A robber who was converted by der Buddha in the twentieth year of sein ministry, und who, later, wurde an arahant. His story appears both in the Majjhima Cy., 743ff., und in the Thag. Cy., ii.57ff. The two accounts differ in certain details; I have summarised the two versions.

He was the Sohn von the Brahmanen Bhaggava, chaplain to der König of Kosala, seinMutter being Mantānī. He was born unter the thieves' constellation, und on the night of seinGeburt all the armour in the town shone, including that belonging to der König. Because this omen did no harm to anyone the babe was named Ahimsaka. The Thag. Cy. says he was first called Himsaka und then Ahimsaka. Siehe auch Ps. of the Brethren, 323, n.3.

At Takkasilā he wurde a favourite at the teacher's house, aber seinjealous fellow-students poisoned seinteacher's mind, und the latter, bent on seindestruction, asked as seinhonorarium a tausend human right-hand fingers. Thereupon Ahimsaka waylaid travellers in the Jālinī Wald in Kosala und killed them, taking a finger from each. The finger-bones thus obtained he made into a garland to hang round seinneck, hence the name Angulimāla.

As a result of seindeeds whole villages were deserted, und der König ordered a detachment of men to seize the bandit, whose name nobody knew. But Angulimāla's Mutter, guessing the truth, started off to warn him. By now he lacked aber one finger to complete seintausend, und seeing seinMutter coming he determined to kill her. But der Buddha, seeing seinupanissaya, went himself to the wood, travelling thirty yojanas, (DA.i.240; J.iv.180) und intercepted Angulimāla on his way to slay seinMutter. Angulimāla was converted by der Buddha's power und received the "ehi bhikkhu pabbajjā" (Thag.868-70) while the populace were yelling at der König's palace for the robber's life. Später, der Buddha presented him before König Pasenadi when the latter came to Jetavana, und Pasenadi, filled mit wonder, offered to provide the Mönch mit all requisites. Angulimāla, however, had taken on the dhutangas und refused the König's offer.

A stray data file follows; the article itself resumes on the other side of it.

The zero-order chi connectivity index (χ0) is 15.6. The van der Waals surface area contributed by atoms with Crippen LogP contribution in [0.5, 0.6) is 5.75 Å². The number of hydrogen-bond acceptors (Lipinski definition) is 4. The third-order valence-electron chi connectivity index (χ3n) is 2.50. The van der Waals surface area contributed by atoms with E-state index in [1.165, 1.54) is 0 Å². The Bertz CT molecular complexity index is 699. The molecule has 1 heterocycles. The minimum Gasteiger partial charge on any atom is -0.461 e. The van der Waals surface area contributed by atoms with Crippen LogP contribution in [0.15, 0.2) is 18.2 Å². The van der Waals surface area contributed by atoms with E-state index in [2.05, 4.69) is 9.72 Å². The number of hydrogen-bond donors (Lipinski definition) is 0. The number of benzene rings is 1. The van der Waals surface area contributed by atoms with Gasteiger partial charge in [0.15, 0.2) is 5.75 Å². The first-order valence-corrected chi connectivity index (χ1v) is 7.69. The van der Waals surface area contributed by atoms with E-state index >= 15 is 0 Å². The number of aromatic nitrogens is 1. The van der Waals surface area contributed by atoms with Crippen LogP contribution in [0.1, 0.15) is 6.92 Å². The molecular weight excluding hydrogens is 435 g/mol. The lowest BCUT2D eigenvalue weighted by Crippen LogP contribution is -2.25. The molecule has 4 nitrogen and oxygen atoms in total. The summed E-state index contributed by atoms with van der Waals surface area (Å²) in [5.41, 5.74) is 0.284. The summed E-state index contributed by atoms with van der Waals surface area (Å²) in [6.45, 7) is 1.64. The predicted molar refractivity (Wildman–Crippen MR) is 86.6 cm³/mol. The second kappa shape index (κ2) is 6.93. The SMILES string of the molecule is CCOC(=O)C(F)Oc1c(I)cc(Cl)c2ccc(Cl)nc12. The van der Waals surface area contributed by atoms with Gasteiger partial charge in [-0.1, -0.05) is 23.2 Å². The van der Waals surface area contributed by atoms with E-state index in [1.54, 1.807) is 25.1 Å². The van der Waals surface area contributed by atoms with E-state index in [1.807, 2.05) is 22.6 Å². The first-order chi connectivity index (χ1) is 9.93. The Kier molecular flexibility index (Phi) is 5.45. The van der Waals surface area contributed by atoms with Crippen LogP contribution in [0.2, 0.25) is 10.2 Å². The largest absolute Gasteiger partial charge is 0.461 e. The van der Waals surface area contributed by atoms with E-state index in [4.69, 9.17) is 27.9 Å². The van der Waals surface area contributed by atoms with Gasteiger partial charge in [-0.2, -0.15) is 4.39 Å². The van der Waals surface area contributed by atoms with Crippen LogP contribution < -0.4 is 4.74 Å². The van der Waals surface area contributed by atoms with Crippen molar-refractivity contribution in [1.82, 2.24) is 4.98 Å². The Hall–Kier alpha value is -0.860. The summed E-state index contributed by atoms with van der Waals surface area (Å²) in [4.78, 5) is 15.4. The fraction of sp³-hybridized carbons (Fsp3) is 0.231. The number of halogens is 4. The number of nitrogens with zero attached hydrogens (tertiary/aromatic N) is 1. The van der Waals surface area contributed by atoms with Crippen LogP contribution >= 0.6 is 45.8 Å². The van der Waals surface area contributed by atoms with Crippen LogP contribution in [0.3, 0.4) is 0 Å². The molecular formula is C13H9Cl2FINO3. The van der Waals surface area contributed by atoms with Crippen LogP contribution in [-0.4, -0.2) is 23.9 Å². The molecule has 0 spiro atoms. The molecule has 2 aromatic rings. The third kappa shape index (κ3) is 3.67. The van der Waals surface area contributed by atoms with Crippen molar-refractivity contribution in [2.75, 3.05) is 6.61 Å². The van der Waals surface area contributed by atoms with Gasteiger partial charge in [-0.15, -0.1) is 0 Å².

When he entered Sāvatthi for alms, he was attacked by the mob, aber on the admonition of der Buddha, endured their wrath as penance for seinformer misdeeds.

According to the Dhammapadatthakatha (iii.169) he appears to have died soon after he joined the Order.

There is a story of how be eased a woman's labour pains by an act of truth. The words he used in this saccakiriyā (yato aham sabbaññutabuddhassa ariyassa ariyāya jātiyā jāto) have come to be regarded as a paritta to ward off all dangers und constitute the Angulimāla Paritta. The water that washed the stone on which he sat in the woman's house came to be regarded as a panacea (M.ii.103-4; MA.747f).

In the Angulimāla Sutta he is addressed by Pasenādi as Gagga Mantānīputta, his Vater being a Gagga. Die Geschichte is offensichtlich a popular one und occurs auch in the Avadāna Sataka (Nr.27).

At the Kosala König's Asadisadāna, an untamed elephant, none other being available, was used to bear the parasol over Angulimāla. The elephant remained perfectly still - such was Angulimāla's power (DhA.iii.185; auch DA.ii.654).

The conversion of Angulimāla is often referred to as a most compassionate und wonderful act of der Buddha's, z.B. in the Sutasoma Jātaka, (J.v.456f.; siehe auch J.iv.180; SnA.ii.440; DhA.i.124) which was preached concerning him. Die Geschichte of Angulimāla is quoted as that of a man in whose case a beneficent kamma arose und destroyed former evil kamma (AA.i.369).

It was on seinaccount that the rule not to ordain a captured robber was enacted (Vin.i.74).

For seinidentification mit Kalmāsapāda siehe J.P.T.S., 1909, pp. 240ff.

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